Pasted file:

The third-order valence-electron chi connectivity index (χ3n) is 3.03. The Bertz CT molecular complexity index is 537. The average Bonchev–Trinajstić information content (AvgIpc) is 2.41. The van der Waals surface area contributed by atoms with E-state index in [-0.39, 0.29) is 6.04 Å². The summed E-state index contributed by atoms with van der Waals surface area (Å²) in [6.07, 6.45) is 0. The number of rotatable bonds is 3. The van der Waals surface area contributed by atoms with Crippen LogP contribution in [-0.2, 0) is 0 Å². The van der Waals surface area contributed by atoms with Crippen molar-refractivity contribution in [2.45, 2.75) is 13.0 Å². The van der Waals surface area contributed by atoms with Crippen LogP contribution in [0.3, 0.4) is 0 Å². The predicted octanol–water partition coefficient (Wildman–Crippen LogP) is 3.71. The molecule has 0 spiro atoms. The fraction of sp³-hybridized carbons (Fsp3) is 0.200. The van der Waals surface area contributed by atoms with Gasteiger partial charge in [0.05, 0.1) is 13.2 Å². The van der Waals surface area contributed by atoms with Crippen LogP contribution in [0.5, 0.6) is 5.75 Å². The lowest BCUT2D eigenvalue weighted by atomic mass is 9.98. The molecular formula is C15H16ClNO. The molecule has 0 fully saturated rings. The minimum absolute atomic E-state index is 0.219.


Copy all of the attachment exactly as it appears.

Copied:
The third-order valence-electron chi connectivity index (χ3n) is 3.03. The Bertz CT molecular complexity index is 537. The average Bonchev–Trinajstić information content (AvgIpc) is 2.41. The van der Waals surface area contributed by atoms with E-state index in [-0.39, 0.29) is 6.04 Å². The summed E-state index contributed by atoms with van der Waals surface area (Å²) in [6.07, 6.45) is 0. The number of rotatable bonds is 3. The van der Waals surface area contributed by atoms with Crippen LogP contribution in [-0.2, 0) is 0 Å². The van der Waals surface area contributed by atoms with Crippen molar-refractivity contribution in [2.45, 2.75) is 13.0 Å². The van der Waals surface area contributed by atoms with Crippen LogP contribution in [0.3, 0.4) is 0 Å². The predicted octanol–water partition coefficient (Wildman–Crippen LogP) is 3.71. The molecule has 0 spiro atoms. The fraction of sp³-hybridized carbons (Fsp3) is 0.200. The van der Waals surface area contributed by atoms with Gasteiger partial charge in [0.05, 0.1) is 13.2 Å². The van der Waals surface area contributed by atoms with Crippen LogP contribution in [0.5, 0.6) is 5.75 Å². The lowest BCUT2D eigenvalue weighted by atomic mass is 9.98. The molecular formula is C15H16ClNO. The molecule has 0 fully saturated rings. The minimum absolute atomic E-state index is 0.219.